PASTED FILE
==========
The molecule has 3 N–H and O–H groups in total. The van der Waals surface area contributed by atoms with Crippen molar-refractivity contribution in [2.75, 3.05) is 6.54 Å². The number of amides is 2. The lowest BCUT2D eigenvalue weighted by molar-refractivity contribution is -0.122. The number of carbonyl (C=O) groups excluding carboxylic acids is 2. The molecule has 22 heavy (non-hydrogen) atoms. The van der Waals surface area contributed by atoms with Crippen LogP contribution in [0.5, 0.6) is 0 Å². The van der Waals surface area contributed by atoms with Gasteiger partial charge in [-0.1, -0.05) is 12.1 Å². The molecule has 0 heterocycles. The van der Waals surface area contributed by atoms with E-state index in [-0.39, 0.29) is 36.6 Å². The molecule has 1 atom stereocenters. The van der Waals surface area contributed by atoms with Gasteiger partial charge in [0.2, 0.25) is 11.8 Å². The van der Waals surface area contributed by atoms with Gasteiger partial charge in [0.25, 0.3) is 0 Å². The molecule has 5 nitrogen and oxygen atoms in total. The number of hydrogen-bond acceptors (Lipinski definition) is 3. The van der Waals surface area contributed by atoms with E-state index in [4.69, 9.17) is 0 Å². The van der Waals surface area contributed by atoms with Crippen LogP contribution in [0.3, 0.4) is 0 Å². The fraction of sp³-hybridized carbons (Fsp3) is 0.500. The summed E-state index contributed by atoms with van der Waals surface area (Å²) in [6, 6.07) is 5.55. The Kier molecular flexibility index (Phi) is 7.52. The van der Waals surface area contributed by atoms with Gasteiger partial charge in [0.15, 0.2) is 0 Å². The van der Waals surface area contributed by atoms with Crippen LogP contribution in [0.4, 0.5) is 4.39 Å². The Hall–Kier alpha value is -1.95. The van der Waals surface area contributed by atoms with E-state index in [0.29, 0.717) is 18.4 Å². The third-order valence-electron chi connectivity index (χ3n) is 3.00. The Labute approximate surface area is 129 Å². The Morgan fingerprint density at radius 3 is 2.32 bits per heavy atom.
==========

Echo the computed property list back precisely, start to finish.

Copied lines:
The molecule has 3 N–H and O–H groups in total. The van der Waals surface area contributed by atoms with Crippen molar-refractivity contribution in [2.75, 3.05) is 6.54 Å². The number of amides is 2. The lowest BCUT2D eigenvalue weighted by molar-refractivity contribution is -0.122. The number of carbonyl (C=O) groups excluding carboxylic acids is 2. The molecule has 22 heavy (non-hydrogen) atoms. The van der Waals surface area contributed by atoms with Crippen LogP contribution in [0.5, 0.6) is 0 Å². The van der Waals surface area contributed by atoms with Gasteiger partial charge in [-0.1, -0.05) is 12.1 Å². The molecule has 0 heterocycles. The van der Waals surface area contributed by atoms with E-state index in [-0.39, 0.29) is 36.6 Å². The molecule has 1 atom stereocenters. The van der Waals surface area contributed by atoms with Gasteiger partial charge in [0.2, 0.25) is 11.8 Å². The van der Waals surface area contributed by atoms with Gasteiger partial charge in [0.25, 0.3) is 0 Å². The molecule has 5 nitrogen and oxygen atoms in total. The number of hydrogen-bond acceptors (Lipinski definition) is 3. The van der Waals surface area contributed by atoms with E-state index in [4.69, 9.17) is 0 Å². The van der Waals surface area contributed by atoms with Crippen LogP contribution in [0.3, 0.4) is 0 Å². The fraction of sp³-hybridized carbons (Fsp3) is 0.500. The summed E-state index contributed by atoms with van der Waals surface area (Å²) in [6, 6.07) is 5.55. The Kier molecular flexibility index (Phi) is 7.52. The van der Waals surface area contributed by atoms with Gasteiger partial charge in [0.15, 0.2) is 0 Å². The van der Waals surface area contributed by atoms with Crippen LogP contribution in [0.4, 0.5) is 4.39 Å². The Hall–Kier alpha value is -1.95. The van der Waals surface area contributed by atoms with E-state index in [0.29, 0.717) is 18.4 Å². The third-order valence-electron chi connectivity index (χ3n) is 3.00. The Labute approximate surface area is 129 Å². The Morgan fingerprint density at radius 3 is 2.32 bits per heavy atom.